Twenty-four hours ago
Aaron Doherty caressed the worn, full-page picture he’d cut from a magazine article more than a year ago.
His love was beautiful: blonde hair woven with gold, large, round chocolate eyes, and two deep dimples that he suspected revealed themselves even when she wasn’t smiling. He couldn’t wait to touch her, her smooth, fair skin, skim his fingers over her red lips, kiss her.
Joanna’s beauty was just part of her attraction. She was the only woman in the world who truly understood him. And when they finally met in the flesh for the first time, she’d know instantly that Aaron was her true love.
Just like he knew when he first saw her picture two years ago. When he read her books. When he learned everything about her.
When he killed for her.
They were soul mates. Every word she wrote, she crafted for him. Every story she told, she told just for him. Like in Act Naturally.
He pulled the battered book from his backpack. He’d stolen it from a library last week, shortly after the quake and their escape. It had physically pained him to leave all his Joanna Sutton books behind in his cell, but he didn’t have a choice. The earthquake had hit when his cell block inmates were on the exercise yard at San Quentin State Prison. He’d been standing alone thinking (of course) about Joanna. Doug Chapman was only a couple of feet away sneaking a smoke—much easier when it was so cold you could see your breath—and then the ground shook. Aaron had lived in California for years, but never realized how loud earthquakes were when you were at the epicenter. He and Doug saw the breech in the wall and they went over it as soon as they could move. No looking back, no stopping when the guards shouted. Aaron watched one of his fellow prisoners, a cold bastard named Theodore Glenn, kill one of the injured guards. Still, he kept going.
Aaron knew immediately where he was headed. Montana. To be with Joanna.
He’d taken three of her paperback novels from the library because they didn’t have the security sensors in the spine and he could easily hide them in his jacket. He wished he had more.
He opened it to one of the many underlined passages. He’d read the book twice since the escape last week. It made this time moving from one filthy motel room to another more bearable.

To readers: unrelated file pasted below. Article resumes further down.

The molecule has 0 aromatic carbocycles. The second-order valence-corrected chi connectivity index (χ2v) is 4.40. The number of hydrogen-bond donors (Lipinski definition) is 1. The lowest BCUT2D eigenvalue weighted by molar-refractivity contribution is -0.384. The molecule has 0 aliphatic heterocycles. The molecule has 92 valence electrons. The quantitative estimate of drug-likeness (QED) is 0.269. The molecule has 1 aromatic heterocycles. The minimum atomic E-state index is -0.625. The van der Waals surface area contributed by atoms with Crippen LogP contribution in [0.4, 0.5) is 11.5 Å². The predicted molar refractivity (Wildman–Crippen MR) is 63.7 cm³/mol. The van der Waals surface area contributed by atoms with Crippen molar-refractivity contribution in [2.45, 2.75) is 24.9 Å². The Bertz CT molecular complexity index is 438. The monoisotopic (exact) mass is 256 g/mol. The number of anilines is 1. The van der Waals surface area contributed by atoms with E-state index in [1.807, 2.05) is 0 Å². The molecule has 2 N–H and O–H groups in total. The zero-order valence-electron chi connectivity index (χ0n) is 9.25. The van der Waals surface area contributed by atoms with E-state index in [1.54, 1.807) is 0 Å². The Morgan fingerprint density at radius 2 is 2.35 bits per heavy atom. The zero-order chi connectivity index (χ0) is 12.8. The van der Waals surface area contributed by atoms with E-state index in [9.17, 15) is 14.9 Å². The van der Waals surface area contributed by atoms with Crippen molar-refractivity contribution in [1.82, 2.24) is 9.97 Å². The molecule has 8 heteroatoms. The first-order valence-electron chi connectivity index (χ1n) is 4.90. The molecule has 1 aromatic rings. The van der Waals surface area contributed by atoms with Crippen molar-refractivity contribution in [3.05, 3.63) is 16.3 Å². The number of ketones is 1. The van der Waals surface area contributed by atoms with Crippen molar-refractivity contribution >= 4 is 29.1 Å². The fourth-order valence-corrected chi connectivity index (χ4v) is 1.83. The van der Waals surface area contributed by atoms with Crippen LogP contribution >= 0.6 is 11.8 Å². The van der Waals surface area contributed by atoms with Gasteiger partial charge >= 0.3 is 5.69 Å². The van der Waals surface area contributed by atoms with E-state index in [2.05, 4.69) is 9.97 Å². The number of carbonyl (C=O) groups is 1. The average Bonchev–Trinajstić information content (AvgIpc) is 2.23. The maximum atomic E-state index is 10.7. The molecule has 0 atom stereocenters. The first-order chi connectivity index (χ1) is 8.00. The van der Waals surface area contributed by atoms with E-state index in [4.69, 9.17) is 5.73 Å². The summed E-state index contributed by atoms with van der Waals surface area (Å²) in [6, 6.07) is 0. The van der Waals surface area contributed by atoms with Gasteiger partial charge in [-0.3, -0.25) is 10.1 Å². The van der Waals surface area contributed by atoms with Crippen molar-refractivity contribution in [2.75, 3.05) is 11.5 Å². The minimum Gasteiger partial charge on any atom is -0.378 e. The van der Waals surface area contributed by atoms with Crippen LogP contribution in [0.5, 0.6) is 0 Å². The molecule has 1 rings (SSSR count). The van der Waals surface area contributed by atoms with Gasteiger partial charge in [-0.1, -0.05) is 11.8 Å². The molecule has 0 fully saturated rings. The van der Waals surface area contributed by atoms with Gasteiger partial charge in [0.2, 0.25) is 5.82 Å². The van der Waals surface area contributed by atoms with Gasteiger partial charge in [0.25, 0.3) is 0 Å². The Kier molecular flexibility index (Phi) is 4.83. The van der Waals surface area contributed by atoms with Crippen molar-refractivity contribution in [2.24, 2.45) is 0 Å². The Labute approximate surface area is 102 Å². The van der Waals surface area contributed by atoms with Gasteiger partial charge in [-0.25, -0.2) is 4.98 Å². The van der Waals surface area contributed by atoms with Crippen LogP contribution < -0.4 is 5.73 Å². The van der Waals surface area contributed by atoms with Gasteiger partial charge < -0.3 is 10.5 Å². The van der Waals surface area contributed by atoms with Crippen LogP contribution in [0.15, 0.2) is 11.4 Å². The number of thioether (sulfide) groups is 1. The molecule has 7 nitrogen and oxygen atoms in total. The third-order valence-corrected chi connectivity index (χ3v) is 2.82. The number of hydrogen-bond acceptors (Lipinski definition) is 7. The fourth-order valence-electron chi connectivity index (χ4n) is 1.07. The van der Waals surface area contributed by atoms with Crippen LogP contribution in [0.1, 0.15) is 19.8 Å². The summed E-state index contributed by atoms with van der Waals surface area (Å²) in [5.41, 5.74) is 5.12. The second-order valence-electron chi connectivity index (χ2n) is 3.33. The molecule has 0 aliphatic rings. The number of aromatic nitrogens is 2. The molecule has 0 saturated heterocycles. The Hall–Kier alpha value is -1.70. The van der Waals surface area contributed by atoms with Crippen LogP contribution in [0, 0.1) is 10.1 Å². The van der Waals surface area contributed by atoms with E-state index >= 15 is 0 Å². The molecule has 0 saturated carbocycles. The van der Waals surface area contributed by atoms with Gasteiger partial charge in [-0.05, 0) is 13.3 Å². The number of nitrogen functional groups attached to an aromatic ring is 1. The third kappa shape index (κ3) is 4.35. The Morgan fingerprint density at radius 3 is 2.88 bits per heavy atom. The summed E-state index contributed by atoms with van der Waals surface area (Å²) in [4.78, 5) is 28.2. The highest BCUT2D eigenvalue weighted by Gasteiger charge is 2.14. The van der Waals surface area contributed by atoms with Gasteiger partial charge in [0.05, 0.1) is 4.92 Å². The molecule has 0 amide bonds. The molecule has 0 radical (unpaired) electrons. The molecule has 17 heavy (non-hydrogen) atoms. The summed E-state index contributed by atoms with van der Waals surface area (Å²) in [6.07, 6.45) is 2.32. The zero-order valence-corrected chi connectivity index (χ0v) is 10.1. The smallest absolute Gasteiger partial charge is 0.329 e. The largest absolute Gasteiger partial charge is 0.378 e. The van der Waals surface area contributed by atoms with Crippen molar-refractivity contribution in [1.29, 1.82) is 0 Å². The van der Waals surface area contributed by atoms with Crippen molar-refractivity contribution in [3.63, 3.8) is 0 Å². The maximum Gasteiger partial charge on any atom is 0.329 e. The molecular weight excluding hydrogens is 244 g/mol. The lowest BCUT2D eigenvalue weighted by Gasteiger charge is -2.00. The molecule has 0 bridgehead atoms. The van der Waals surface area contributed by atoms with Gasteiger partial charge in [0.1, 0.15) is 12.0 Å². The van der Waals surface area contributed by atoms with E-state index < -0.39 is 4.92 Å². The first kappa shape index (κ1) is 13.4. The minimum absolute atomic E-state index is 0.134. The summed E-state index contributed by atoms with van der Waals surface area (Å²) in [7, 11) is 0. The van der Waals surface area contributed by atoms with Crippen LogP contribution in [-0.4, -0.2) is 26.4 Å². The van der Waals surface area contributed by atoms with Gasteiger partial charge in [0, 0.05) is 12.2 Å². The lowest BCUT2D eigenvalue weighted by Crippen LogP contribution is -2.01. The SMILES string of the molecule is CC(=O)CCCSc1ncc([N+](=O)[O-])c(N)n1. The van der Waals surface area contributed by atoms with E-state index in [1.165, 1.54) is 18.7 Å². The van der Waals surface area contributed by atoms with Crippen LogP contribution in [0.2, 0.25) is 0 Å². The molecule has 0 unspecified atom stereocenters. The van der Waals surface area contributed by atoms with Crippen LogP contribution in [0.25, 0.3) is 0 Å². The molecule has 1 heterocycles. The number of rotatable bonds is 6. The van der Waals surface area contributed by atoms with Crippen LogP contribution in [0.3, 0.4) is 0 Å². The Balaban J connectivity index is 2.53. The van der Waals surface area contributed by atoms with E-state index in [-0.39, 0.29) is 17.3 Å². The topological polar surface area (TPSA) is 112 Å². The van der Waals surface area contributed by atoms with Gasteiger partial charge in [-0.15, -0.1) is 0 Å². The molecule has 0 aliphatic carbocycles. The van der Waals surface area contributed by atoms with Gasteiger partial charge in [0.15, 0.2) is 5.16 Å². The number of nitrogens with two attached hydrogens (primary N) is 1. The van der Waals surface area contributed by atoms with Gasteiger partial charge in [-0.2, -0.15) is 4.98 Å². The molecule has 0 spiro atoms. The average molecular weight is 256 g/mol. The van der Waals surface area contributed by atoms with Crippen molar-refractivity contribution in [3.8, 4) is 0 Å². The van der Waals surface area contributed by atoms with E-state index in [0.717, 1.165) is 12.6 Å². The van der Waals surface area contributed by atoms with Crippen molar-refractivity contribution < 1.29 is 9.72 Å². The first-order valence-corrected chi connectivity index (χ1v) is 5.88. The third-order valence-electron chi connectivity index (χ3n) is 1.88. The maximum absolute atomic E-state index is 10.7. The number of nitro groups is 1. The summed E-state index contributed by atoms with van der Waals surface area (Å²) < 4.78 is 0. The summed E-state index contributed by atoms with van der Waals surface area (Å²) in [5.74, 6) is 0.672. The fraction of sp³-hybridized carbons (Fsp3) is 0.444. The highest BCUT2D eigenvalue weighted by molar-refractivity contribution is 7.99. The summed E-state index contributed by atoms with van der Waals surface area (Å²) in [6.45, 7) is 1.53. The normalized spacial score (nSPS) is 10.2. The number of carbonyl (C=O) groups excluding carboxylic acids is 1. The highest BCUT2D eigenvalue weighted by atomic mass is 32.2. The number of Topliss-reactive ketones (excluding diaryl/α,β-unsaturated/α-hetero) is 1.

She swung her legs just enough to make the porch swing move, then tucked them beneath her, the easy rocking of the old chair comforting her. Was Garrett thinking of her? Thinking of her over thousands of miles, in the desert, serving his country. Being the hero she’d always known he could be.
Grace took the newspaper article from her pocket. It was worn and torn from being carried everywhere, but she couldn’t bear to part with it. Front-page headline: Hometown Hero Saves Three in Bombing.
She stared at the vast openness that was her home as tears clouded her vision. Her hand absently rested on the small swell of her stomach. How could she tell him over the phone about this new life they had created? Over e-mail? How could she act like everything was the same when her entire world had changed overnight?
“Come home safe, Garrett.”
Garrett and Grace lived happily-ever-after, and so would Aaron and Joanna. She was thinking of him right now, he could feel it. Wondering when he was going to come for her. She’d recognize that he was her hero as soon as she saw him. She’d kiss him, touch him, love him. She’d stay with him forever.
I’m almost there, Joanna.
His dick hardened and he shifted uncomfortably in the motel’s torn vinyl chair. He shoved his hand down his pants to alleviate the discomfort, but it only made his hard-on worse and he groaned.
Aaron let himself think about Joanna as he rubbed himself. They would get married in a quiet ceremony, then he’d take her to a secluded hideaway where they could be together. Maybe they’d never leave. He’d make love to her every night, and watch her write every day. They’d be inseparable.
He groaned again and looked at the picture of Joanna, on the verge of release.
Joanna’s face morphed into the woman who had once loved him. Who had hurt him. Who had made him kill her, the bitch.
“I love you, Rebecca. I know you love me.”
“You know it’s not like that between us. I don’t love you, not like that. Please don’t do this to me.”
“What do you mean you don’t love me? You tell me all the time you love me! Have you been lying to me? Playing with me?”
She stared at him as if he were a stranger. Was that fear in her eyes? Why would she be scared of him? He worshipped her. Her fear made him angry. More than anger, he panicked that she would leave him.
“Aaron, you need to go. Now.”
“No!” They were in Rebecca’s house. She’d invited him over. He’d been over many times.
(Only twice, and because you made her invite you in.)
Aaron stamped down the dark voice and grabbed Rebecca by the arms. “Did someone make you deny your feelings? That asshole you’re working with on the set, Bruce Lawson?”